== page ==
1. Value is top priority – For the foreseeable future, IT costs will continue to grow and budgets will continue to shrink, forcing IT professionals to seek better value across the board. For storage, they will utilise the cost reductions that hybrid flash provides, with storage tiering and thin provisioning for better long term total cost of ownership (TCO). For 2016, IT professionals will seek better efficiency within storage to get more for their money.
2. Flash is mainstream – With its tiered optimised costs and more than one type of flash option, we will see flash arise in data centres across the enterprise in 2016. With the overall cost of hybrid flash decreasing in 2015, this makes it more widely available to customers with a much improved £ / GB value. So next year, we will see a wider audience, such as the small-medium business market (SMB), implement it. The adoption of TLC will also make flash more appealing to customers.
3. All-flash consolidation – As the hybrid flash market continues to grow, we will begin to see the consolidation of flash-only companies. These all-flash companies will either be acquired by larger storage vendors, or drop from the market altogether. Hybrid flash is the new darling on the storage block, and will continue to be as they offer more options and their prices continue to drop, making it more appealing to IT professionals.
4. SDS becomes a mainstay – Today, line of business (LOB) owners have a new variety of applications and needs that are driving changes in how they acquire IT services. As a result, IT administrators are under constant pressure to make IT infrastructure more nimble to adapt to these and other changing business requirements. Otherwise, they may find LOB owners taking control of their IT budgets and making decisions that run in parallel to the formal IT organisation. Next year we will continue to see storage vendors adding new solution capabilities and delivering new architectures and deployment models focused on SDS that will drive the design of next-generation storage systems. Those organisations will look to combine the traditional approach with the new approach to storage in 2016.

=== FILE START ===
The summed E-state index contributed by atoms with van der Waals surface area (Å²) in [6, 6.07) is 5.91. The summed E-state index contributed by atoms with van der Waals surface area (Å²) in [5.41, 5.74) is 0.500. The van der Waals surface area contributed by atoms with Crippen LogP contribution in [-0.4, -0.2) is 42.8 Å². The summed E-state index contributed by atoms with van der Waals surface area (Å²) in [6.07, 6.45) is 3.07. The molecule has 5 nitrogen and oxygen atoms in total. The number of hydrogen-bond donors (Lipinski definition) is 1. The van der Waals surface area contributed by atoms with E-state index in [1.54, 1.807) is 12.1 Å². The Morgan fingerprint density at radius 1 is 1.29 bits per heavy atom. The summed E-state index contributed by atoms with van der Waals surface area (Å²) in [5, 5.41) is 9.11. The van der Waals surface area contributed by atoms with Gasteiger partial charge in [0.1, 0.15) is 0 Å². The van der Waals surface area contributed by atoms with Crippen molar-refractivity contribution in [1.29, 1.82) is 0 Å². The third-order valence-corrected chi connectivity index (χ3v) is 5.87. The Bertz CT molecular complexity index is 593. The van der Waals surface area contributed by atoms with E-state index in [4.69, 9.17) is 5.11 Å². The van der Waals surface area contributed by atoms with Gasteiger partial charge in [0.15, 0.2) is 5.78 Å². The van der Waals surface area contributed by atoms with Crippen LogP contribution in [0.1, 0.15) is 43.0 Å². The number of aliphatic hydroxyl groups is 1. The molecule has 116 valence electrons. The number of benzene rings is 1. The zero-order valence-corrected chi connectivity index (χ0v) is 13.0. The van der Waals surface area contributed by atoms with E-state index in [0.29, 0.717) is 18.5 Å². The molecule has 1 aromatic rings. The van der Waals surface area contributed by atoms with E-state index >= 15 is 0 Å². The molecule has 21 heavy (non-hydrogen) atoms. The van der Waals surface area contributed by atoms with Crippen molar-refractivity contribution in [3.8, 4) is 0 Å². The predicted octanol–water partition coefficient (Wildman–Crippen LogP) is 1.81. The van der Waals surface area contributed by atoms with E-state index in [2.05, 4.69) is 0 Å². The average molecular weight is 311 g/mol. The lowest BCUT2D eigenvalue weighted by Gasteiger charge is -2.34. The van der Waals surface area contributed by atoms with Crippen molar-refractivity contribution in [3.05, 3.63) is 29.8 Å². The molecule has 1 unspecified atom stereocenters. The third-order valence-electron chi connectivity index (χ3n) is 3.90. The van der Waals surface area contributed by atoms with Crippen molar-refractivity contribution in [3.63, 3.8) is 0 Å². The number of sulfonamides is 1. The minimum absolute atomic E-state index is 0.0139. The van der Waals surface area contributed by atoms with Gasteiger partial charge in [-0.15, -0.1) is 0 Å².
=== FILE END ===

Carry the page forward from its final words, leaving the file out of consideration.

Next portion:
5. Converged momentum – Converged systems have changed the way people approach technology. Over the past few years IT budgets have continued to shrink, forcing IT administrators to look for ways to cut costs. They have started to take converged systems into consideration and in 2016 they will become a full-fledged reality in the data centre. Convergence first hit the early adopters and it will now hit the broad contenders. More vendors and customers will start investing in it next year, adding to the overall growth in the data centre marketplace.
Peter Barnes, director, Enterprise Solutions, Dell UK